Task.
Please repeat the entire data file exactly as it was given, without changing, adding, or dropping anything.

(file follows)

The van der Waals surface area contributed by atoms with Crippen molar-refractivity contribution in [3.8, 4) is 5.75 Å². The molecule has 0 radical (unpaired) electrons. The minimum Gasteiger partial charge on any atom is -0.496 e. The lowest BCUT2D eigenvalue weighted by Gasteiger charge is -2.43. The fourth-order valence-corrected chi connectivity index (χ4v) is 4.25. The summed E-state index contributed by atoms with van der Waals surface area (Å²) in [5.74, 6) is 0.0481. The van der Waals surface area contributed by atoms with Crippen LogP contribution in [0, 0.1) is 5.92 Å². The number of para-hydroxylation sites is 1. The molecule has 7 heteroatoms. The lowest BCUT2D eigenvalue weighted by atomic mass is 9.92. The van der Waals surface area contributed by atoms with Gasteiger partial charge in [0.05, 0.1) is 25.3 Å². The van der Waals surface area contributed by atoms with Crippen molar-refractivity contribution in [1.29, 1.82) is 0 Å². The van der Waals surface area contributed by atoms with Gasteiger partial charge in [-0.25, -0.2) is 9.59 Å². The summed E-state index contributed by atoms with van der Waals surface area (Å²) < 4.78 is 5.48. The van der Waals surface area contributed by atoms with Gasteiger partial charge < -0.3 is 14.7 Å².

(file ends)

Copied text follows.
The van der Waals surface area contributed by atoms with Crippen molar-refractivity contribution in [3.8, 4) is 5.75 Å². The molecule has 0 radical (unpaired) electrons. The minimum Gasteiger partial charge on any atom is -0.496 e. The lowest BCUT2D eigenvalue weighted by Gasteiger charge is -2.43. The fourth-order valence-corrected chi connectivity index (χ4v) is 4.25. The summed E-state index contributed by atoms with van der Waals surface area (Å²) in [5.74, 6) is 0.0481. The van der Waals surface area contributed by atoms with Crippen LogP contribution in [0, 0.1) is 5.92 Å². The number of para-hydroxylation sites is 1. The molecule has 7 heteroatoms. The lowest BCUT2D eigenvalue weighted by atomic mass is 9.92. The van der Waals surface area contributed by atoms with Gasteiger partial charge in [0.05, 0.1) is 25.3 Å². The van der Waals surface area contributed by atoms with Crippen molar-refractivity contribution in [1.29, 1.82) is 0 Å². The van der Waals surface area contributed by atoms with Gasteiger partial charge in [-0.25, -0.2) is 9.59 Å². The summed E-state index contributed by atoms with van der Waals surface area (Å²) < 4.78 is 5.48. The van der Waals surface area contributed by atoms with Gasteiger partial charge < -0.3 is 14.7 Å².